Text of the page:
Other Federal Agency Actors

 

Department of Defense (DOD)

The Office of Manufacturing and Industrial Base Policy (MIBP) supports the Office of the Secretary of Defense and Service Acquisition by providing analyses and understanding of the industrial supply chain supporting national defense. MIBP supports investment to advance industrial productivity through a variety of authorities and programs, including the Defense Production Act and Manufacturing Technology (ManTech). MIPB is also working to implement the two DOD pilot Institutes for Manufacturing Innovation (IMIs) announced in 2013.

The DOD are also engaged in advanced manufacturing through the Defense Advanced Research Projects Agency(DARPA), who are involved in the development of disruptive manufacturing technologies with military impact. Prominent DARPA manufacturing programmes (e.g., MENTOR2Open Manufacturing) are run from the Defense Sciences Office.

 

Department of Energy (DOE)

The US Department of Energy (DoE) is also engaged in advanced manufacturing, being heavily involved in the development of energy efficient technologies, as well as energy management solutions.  The investments of the Office of Energy Efficiency and Renewable Energy (EERE) in advanced manufacturing include R&D projects, facilities for collaborative manufacturing communities, and technical assistance. 

The DoE also contains the Advanced Manufacturing Office (AMO), formerly the Industrial Technologies Program, which partners with industry, small business, universities, and other stakeholders to identify and invest in emerging technologies.  It also leads participation in the Advanced Manufacturing Partnership (AMP).  The AMO performs three essential functions:

  • Funds Next Generation Manufacturing R&D Projects, focusing on the development of industry-specific and cross-cutting manufacturing technologies.
  • Supports Advanced Manufacturing R&D Facilities that will enable the creation of Clean Energy Manufacturing Innovation Institutes consistent with the President’s vision for a larger multi-agency National Network for Manufacturing Innovation (NNMI).
  • Provides Industrial Technical Assistance that supports the deployment of energy-efficient manufacturing technologies and practices.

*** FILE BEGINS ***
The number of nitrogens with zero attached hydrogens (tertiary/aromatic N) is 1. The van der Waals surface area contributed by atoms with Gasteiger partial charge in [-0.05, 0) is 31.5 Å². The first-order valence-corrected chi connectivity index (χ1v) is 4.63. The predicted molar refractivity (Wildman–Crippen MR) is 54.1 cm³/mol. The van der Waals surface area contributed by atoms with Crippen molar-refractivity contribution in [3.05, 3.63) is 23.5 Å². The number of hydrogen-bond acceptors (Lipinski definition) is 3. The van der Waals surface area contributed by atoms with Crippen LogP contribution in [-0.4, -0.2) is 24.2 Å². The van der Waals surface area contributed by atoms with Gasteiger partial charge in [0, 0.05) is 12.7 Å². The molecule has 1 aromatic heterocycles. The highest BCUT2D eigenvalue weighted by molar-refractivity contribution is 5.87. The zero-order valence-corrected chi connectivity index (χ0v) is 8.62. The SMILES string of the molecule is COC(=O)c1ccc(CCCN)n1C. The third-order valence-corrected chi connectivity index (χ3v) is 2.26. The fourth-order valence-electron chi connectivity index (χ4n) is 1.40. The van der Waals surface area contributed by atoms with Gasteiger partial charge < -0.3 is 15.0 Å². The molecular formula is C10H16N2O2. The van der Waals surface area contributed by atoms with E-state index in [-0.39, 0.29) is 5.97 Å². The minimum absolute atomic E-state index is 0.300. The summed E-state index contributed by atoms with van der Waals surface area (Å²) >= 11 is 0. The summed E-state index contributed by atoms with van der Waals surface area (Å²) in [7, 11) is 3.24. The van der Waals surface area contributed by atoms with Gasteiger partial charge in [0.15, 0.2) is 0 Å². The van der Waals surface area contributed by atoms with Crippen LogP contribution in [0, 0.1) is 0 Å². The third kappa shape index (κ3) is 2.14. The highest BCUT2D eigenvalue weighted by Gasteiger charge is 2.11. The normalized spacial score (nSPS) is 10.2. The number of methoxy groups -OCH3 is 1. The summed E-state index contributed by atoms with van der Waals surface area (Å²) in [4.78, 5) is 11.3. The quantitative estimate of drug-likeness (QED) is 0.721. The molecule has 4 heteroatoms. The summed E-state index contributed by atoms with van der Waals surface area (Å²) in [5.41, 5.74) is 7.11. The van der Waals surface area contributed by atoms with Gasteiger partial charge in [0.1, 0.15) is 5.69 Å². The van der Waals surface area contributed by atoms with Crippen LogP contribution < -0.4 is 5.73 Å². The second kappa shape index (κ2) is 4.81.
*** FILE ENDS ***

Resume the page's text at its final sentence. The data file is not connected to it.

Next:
National Institute for Science and Technology (NIST)

Founded in 1901 and now part of the US Department of Commerce, NIST is one of the nation's oldest physical science laboratories. It was established to support the US’s industrial competitiveness, and that remains an important part of its brief today. One of NIST’s roles is to provide technical support to manufacturing industries in the US.  This it does via a range of programs, with varying degrees of scope.

In particular:

 

National Science Foundation (NSF)

The NSF is an independent federal agency created by Congress in 1950 "to promote the progress of science; to advance the national health, prosperity, and welfare; to secure the national defense…" The President has proposed $7.255 billion in overall funding for NSF in FY2015.  Over 75% of the NSF’s budget supports university/third level research, approximately 90% of which is allocated as competitive awards.  Lately the NSF has included advanced manufacturing among its specific agency priorities.  The NSF views its activity in this area as less a "refinement" of traditional manufacturing processes, but embracing new methodologies, systems, and processes, and it supports a diverse research portfolio.


National Aeronautics and Space Administration (NASA)

NASA’s advanced manufacturing brief largely entails finding manufacturing requirements for space transportation systems. Its initiatives are based on building the technology base for manufacturing next generation launch vehicle systems. There are some dedicated manufacturing divisions:

 

Department of Labor (DOL) / Department of Education (ED)

The DOL is tasked with providing innovative workforce solutions/training in order that all the various advanced manufacturing initiatives are propelled by people with the requisite skills.  As such, it has announced a series of investments totalling more than $105M to address the workforce needs of the advanced manufacturing industry. The grants are intended to provide genuine solutions, leadership, and models for partnerships that can be replicated across the country.